Medio AmbienteNov. 26, 2020
Artículo señala que la edición genética podría reducir las emisiones Gases Efecto Invernadero
dvances in gene editing over the past decade have given scientists new tools to tailor the biochemistry of nearly any living thing with great precision. Because the biosphere—including trees, crops, livestock, and every other organisms—is a major source and sink for greenhouse gases (GHGs), these tools have profound implications for climate change.
Gene editing is unlocking new ways to enhance natural and agricultural carbon sinks, limit emissions from agriculture and other major GHG-emitting sectors, and improve biofuels. Congress should act now to open this new frontier for climate innovation.
Gene editing uses enzymes—CRISPR Cas9 is the most well-known—to identify, remove, and replace segments of an organism’s DNA, much like using a word processor to edit a document. These tools originated as defense mechanisms so that bacteria could remove foreign DNA inserted by predatory viruses. Researchers have adapted this cellular machinery to introduce beneficial traits into plants and animals. The techniques are new, but they build on nearly a half century of experience with conventional genetic engineering and hundreds of millions of years of evolution.
Zooming out from the microscopic level, gene editing offers novel solutions to a diverse set of emissions-related problems.
djdvctwlThe Trillion Trees initiative recognizes plants’ unique ability: using photosynthesis to capture carbon. Yet the process is surprisingly inefficient. Scientists have moved swiftly to use their new toolkit to try to improve it, and several breakthroughs have already been reported. Further progress might enable productivity gains of 50 percent in major crops, slashing emissions radically, raising output per acre, and bolstering farmers’ incomes.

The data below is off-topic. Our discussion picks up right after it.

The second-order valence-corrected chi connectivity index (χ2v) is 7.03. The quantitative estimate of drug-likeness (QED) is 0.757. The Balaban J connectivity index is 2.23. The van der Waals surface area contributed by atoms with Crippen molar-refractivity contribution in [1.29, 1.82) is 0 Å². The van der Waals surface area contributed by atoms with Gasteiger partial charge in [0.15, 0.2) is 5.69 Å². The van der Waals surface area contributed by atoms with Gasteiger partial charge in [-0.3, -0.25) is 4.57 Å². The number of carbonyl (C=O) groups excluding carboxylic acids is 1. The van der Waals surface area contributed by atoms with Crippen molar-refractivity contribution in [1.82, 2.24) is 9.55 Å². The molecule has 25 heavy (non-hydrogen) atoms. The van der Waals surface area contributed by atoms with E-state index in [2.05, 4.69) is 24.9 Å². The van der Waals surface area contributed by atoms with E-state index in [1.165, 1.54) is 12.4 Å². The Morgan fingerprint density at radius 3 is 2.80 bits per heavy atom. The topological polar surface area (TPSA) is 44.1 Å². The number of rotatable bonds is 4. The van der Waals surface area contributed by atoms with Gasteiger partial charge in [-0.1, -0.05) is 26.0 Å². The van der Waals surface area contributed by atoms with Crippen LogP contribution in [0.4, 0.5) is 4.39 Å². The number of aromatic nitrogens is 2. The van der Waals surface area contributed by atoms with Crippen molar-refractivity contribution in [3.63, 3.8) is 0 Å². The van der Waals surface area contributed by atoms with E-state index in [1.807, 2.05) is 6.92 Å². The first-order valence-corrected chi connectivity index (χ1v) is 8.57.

The decomposition and transport of wasted food accounts for the single largest portion of agricultural GHG emissions. Companies are already selling gene-edited soybean oil with a longer shelf life and potatoes that resist bruising, both of which reduce waste.
Next-generation biofuels from switchgrass, which grows easily on otherwise non-arable land, could power sustainable, low-carbon transport. The hitch has been that this plant’s key ingredient, cellulose, is hard to break down. Gene editing may open up this abundant resource by optimizing microbes that can efficiently process cellulose, yielding low-cost biofuels and spurring rural development.
The world’s 1.4 billion cattle account for about 6 percent of global agriculture GHG emissions, in large part because of methane in their burps. Some cattle emit far less methane than others because of specific microbial populations in their digestive tracts. Gene editing could allow this trait to spread across herds, reducing emissions.
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Agrodigital/25 de noviembre 2020VOLVER A NOTICIAS